8.Official statistics derived from surveys and registers were once the dominant sources of data but now there are many new and alternative sources. The Digital Economy Act 2017 sought to facilitate the sharing of the increasing amount of data held in government departments for statistical purposes.22 The intention was for traditional statistics to be supplemented, and in some cases replaced, by administrative data to provide more timely, accurate and detailed statistics. Additionally, in the private sector, companies formed on the foundation of digital technologies have created new data sources, and new techniques have made it possible to analyse such examples of ‘big data’. Meanwhile the spread of ‘fake news’ and misuse of data have highlighted the need for official statistics that give the public information they can trust.23 Since 1 April 2018, the Government has transferred the responsibility for data policy for both government and the wider economy from Cabinet Office to the Department for Culture, Media and Sport.24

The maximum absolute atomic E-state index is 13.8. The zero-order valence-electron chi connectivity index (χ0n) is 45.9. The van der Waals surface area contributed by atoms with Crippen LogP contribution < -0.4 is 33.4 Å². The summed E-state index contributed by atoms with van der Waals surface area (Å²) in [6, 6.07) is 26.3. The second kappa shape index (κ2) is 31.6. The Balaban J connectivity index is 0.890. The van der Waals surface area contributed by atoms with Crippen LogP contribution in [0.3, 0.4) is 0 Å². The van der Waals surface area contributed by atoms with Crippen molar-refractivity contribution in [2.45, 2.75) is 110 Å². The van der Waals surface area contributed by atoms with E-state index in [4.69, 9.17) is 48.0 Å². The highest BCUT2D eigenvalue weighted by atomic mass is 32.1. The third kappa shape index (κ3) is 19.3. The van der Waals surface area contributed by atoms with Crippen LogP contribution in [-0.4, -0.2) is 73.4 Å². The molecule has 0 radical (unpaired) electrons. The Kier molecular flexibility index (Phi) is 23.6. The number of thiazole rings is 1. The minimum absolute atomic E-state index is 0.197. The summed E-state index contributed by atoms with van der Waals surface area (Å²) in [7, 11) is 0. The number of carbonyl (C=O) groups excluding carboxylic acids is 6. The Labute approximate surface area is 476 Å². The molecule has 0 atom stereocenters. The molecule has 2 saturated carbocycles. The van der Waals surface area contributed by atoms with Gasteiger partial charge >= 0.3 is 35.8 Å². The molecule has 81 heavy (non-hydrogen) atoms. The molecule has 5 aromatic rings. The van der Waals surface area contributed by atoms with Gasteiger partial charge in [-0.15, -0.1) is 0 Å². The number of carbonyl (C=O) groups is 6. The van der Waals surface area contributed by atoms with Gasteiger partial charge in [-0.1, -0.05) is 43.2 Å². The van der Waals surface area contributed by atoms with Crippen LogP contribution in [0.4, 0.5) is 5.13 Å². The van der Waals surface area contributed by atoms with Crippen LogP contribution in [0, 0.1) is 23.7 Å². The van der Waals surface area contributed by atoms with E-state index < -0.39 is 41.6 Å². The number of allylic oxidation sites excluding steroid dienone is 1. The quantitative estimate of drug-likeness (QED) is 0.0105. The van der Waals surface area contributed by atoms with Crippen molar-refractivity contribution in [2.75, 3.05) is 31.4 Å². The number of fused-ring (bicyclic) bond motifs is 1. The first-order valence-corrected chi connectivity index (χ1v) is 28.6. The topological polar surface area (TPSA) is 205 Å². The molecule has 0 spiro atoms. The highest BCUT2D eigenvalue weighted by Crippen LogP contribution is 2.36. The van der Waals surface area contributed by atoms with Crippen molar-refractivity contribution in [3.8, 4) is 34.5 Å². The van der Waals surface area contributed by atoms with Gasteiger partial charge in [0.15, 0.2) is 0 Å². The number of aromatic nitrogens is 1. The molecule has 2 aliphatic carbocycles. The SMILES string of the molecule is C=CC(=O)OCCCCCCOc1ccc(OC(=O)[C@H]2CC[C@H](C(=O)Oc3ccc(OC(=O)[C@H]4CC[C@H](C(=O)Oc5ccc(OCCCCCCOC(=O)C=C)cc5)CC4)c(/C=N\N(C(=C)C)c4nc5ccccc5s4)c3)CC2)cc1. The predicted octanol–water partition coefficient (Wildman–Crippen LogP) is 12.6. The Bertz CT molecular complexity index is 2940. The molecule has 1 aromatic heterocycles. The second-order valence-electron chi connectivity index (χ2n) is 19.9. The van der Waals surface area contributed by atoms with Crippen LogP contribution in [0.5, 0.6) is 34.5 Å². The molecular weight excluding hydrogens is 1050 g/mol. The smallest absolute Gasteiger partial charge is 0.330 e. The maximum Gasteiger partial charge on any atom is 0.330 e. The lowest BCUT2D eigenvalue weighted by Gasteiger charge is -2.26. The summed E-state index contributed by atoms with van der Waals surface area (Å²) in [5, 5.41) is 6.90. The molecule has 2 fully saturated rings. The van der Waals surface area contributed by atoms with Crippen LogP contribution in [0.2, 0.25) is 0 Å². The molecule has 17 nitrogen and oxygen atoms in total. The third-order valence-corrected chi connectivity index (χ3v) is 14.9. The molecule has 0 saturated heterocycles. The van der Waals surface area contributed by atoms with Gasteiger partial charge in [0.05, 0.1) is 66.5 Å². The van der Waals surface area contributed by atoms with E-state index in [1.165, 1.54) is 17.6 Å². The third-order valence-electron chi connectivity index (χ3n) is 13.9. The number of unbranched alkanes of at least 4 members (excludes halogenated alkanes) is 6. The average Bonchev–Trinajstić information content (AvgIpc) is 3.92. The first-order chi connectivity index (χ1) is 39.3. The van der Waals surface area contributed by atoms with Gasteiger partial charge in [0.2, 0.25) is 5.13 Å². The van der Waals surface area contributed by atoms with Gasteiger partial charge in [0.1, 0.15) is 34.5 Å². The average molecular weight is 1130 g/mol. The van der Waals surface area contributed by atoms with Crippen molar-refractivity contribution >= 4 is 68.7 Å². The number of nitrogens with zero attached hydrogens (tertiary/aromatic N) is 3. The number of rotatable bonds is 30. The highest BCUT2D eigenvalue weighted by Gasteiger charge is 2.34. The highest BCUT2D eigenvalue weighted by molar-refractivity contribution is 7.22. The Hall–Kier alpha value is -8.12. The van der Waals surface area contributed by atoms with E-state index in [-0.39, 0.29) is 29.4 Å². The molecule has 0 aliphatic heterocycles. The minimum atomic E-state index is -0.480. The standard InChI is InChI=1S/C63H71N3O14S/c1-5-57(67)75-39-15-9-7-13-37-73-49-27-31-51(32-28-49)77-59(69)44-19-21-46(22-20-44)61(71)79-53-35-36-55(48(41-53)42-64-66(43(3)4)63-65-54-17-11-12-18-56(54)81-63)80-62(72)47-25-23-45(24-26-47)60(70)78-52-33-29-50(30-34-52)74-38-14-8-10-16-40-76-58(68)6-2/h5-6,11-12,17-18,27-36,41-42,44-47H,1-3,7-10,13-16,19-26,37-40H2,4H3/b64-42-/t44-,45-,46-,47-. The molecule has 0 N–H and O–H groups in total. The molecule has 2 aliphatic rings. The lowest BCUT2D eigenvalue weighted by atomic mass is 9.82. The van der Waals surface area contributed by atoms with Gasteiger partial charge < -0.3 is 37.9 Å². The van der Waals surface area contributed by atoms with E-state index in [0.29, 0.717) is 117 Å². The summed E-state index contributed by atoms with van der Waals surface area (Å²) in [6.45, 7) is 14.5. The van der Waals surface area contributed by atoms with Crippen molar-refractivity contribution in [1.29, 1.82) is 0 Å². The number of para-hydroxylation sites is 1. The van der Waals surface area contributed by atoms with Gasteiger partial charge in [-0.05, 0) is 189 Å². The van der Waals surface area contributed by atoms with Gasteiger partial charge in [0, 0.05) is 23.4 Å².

9.In December 2016, the United Nations Economic Commission for Europe (UNECE) published its Generic Law on Official Statistics (GLOS), based on the UN’s Fundamental Principles of Statistics.25 It is the first internationally agreed generic statistical legislation. A number of countries have already indicated they will implement GLOS when updating their statistical legislation.26 The UK’s current statistical legislation which predates GLOS, differs from it in a number of ways. However, the UK is one of 60 UNECE countries to adopt the guidance on the Generic Law that UNECE has subsequently developed.27

Figure 3. Official Statistics timeline since 2000




Framework for National Statistics - creation of the Statistics Commission


Statistics and Registration Service Act 2007


UK Statistics Authority established


Code of Practice for Official Statistics published by UKSA


Public Administration Select Committee commences range of sector-specific statistics inquiries, including on migration and crime